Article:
- New mandatory public health measures in effect April 6.
- Get vaccinated: Everyone 55+. Many 16+ with health conditions. Walk-ins for AstraZeneca.
- Skunks feed heavily on insects and rodents such as mice.
- Skunks don't truly hibernate but will become inactive in the coldest months of winter. Though not usually social, skunks will den with other skunks in order to share body warmth.
- Normally skunks are not aggressive and will let you know that they feel threatened and may spray by:
- Stamping their front feet
- Raising their tails
Respond to this threat by quietly and slowly backing away and making no sudden or aggressive movements as you do.
Frequently Asked Questions
How can skunks be a nuisance to people?
- Skunk spray can cause watering eyes, nasal irritation and nausea. Skunk spray has been known to blind people for up to 15 minutes.
- The lingering odours that skunk spray can leave on clothes will eventually fade if you wash them and air them out.
- Call your nearest vet for advice on ridding your dog or cat of skunk smell.
Can skunks carry rabies?
- Skunks can carry rabies, although there are very few rabid skunks in Alberta.
- Any skunk that is active in the daytime, unusually aggressive or approaches people and other animals without fear should be avoided.
- In the later stages of rabies infections, skunks may wander, be listless and docile, and have head or body tremors.
- If you see such behaviour in a skunk, bring in children and pets then notify the nearest Fish and Wildlife office or municipal animal control organization.
- Keep your pet's rabies vaccinations up to date, especially if it's allowed to roam.
What can I do about the skunks on my property?
- Skunks may be hunted or trapped during all seasons by the owner or occupant of land, by a person authorized by the owner or occupant, or by the holder of a licence authorizing the trapping of fur-bearing animals. Check with your municipality on any restrictions on the use of firearms.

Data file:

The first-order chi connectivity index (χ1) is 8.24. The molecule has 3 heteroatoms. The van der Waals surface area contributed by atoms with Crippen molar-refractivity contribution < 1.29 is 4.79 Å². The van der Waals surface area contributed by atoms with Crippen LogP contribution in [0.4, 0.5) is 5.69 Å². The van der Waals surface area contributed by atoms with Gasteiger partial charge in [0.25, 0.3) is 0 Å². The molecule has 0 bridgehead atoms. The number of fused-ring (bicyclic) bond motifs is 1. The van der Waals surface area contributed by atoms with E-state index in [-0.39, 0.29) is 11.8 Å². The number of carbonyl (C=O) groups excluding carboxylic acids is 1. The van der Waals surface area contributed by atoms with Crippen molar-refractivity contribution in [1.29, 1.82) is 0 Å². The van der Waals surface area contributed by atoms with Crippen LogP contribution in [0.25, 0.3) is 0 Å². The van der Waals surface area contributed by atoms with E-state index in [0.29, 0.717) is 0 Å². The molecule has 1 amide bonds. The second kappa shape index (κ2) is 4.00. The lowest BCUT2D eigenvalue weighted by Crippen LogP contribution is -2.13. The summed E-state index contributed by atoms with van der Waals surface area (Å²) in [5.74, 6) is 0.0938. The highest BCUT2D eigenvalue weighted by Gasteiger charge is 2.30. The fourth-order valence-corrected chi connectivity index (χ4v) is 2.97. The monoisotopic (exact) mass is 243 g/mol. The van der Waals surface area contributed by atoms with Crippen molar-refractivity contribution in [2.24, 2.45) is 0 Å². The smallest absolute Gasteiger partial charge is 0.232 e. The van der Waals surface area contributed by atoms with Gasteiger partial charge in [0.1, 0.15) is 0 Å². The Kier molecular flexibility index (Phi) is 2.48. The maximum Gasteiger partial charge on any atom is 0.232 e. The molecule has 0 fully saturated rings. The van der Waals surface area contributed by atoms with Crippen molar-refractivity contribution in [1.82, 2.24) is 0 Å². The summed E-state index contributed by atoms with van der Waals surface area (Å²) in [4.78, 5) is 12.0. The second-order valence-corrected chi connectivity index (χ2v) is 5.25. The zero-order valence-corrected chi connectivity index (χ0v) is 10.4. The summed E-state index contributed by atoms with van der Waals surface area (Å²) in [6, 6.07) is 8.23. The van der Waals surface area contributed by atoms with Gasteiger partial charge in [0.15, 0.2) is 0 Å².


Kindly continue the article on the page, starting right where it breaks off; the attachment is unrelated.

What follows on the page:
- To prevent additional skunks from visiting your property, you must remove the food or shelter the animals are seeking.
- Removing shelter:
- Clear out brush piles, stacked lumber and debris piles that skunks can use as cover.
- Look around your property for spaces underneath sheds, porches, decks and crawlspaces. These spaces should be closed off with a ½ inch hardware cloth. Make sure there are no skunks inside when you close off the space.
- Skunks that have already taken up residence under a building or other location on your property can be deterred by putting mothballs in these spaces. Skunks are repulsed by the smell of mothballs.
- Removing food:
- Store your garbage and recycling in containers that have tight-fitting lids. Replace garbage cans that are in poor repair.
- Feed your pets indoors, or remove their dishes immediately after feeding and store the pet food inside.
- Honey producers can stop skunks from raiding beehives by installing and maintaining an electric fence perimeter around the apiary. Also place beehives on stands one metre (3 feet) off the ground.
- Skunks are not deft climbers and, if they fall into window wells or other holes on your property, may need assistance in getting out. To do this, lay a 2 x 6 or other wide plank into the window well or hole and wait for the skunk to climb out.
- If a skunk has found its way into your house or garage, leave the door open and allow the skunk to depart on its own time. Don't prod or agitate the skunk.
Your municipality and/or municipal district is authorized to help with skunk concerns. Local pest control companies may also be able to provide advice or service.
If you wish to contact a Fish and Wildlife office near you, see:
For more information on the species in Alberta:
- Striped Skunk (Mephitis mephitis)
The Agriculture and Rural Development website offers information for agricultural producers to help manage conflicts with skunks. See:
To download in-depth information about skunk control from The Handbook: Prevention and Control of Wildlife Damage, published by the University of Nebraska, see: